A few weeks ago, I decided to take some time and rewrite the software as a service (SaaS) article on Wikipedia. The older version had multiple issues and was tagged in need of attention from an expert on the subject for a long while. As a frequent user of Wikipedia—like more and more human beings on this planet—I’ve decided to give something back to others; in this case: my time.
A few days later, and after having spent several good hours (obviously more than originally anticipated), I felt that the result was within reason. It included some background and history (evolution from on-premises software), some blurb around pricing (recurring, contrasted with traditional software products), architecture (multi-tenancy), characteristics, and adoption drivers and challenges.
Going through this process, though, caught me a bit by surprise. Clearly, the move of software into the SaaS model is happening, and is no longer a speculation or projection. Yet, it was interesting to see how little information was out there about SaaS (no up-to-date Wikipedia article? You got to be kidding…?). Information about specific areas within the SaaS ecosystem (software lifecycle, pricing, sales, operations, support, …) was almost impossible to find. To date, there are still no meaningful books about SaaS on Amazon.com (really, check it out).
What was peculiar about this lack of information is that I’ve always perceived the move to SaaS to be a monumental change to how software is being created, delivered, and managed; a change that is perhaps not smaller than the proliferation of personal computers (combined with the client-server software paradigm).
When personal computers became a commodity in the 1980’s—first in businesses and then at homes—the role of technology in our professional and everyday life was changed. Essentially, a software industry was (re)born. A set of new professions emerged, having had limited or no use with mainframe software: product managers, technical writers, UI designers, and more. A set of methodologies, supporting tools and best practices followed.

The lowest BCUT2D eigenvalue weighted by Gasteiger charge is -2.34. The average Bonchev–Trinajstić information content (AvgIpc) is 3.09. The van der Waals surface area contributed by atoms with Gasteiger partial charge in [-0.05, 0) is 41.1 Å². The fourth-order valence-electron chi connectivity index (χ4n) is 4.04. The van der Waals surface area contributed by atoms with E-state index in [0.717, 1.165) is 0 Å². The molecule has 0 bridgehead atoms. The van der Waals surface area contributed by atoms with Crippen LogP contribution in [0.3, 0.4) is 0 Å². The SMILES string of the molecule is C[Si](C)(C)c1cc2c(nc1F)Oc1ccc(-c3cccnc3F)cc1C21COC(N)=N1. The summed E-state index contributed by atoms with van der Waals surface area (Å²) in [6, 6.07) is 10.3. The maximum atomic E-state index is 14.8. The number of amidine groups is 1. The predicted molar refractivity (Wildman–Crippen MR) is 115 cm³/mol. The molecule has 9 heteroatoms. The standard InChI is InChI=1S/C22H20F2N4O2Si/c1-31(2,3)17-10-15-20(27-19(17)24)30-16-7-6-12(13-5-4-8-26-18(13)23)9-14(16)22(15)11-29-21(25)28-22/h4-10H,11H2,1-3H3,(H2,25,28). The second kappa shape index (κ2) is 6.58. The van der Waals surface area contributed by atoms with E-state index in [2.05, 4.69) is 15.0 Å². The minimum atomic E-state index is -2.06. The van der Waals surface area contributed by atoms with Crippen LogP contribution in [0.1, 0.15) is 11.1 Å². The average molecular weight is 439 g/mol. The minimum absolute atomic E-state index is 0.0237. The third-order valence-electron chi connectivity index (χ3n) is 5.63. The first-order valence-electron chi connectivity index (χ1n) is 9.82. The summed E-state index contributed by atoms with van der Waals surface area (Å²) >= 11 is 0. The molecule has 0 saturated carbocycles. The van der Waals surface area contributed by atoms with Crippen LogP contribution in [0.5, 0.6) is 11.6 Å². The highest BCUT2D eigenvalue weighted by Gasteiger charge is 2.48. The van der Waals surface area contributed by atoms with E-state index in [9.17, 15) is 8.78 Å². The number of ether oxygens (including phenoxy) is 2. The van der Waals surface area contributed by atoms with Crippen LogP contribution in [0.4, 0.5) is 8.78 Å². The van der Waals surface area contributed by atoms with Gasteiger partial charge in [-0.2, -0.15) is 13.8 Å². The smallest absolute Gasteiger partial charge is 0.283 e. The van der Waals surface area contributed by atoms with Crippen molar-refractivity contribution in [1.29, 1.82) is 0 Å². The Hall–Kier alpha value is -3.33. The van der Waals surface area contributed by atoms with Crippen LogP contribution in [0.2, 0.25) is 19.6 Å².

For a while now I have felt that the SaaS revolution is making a comparable impact on the rules of the game when it comes to software delivery. In a decade, will we still see new software that is aimed at individual users with no connectivity capabilities? Will we still see software vendors releasing software annually (“2011 Edition”)? Will software vendors still be relying on user surveys to understand how to improve their products? Will software remain an independent industry, or will it overlap with Internet services, media and advertisement?
It’s not impossible that the lack of information on SaaS on the web is due to different competing terms: cloud computing, web applications, and others. Yet, it occurred to me that it would be worthwhile to a have—at a minimum—one blog that focuses on SaaS products: discussing the impact of SaaS on both software products at large, as well as on product design, product lifecycle, product management and such. I will try to carve out some time to share ancedotes, best practices or otherwise opinions on these topics, with the hope of spurring further discussion and thoughts.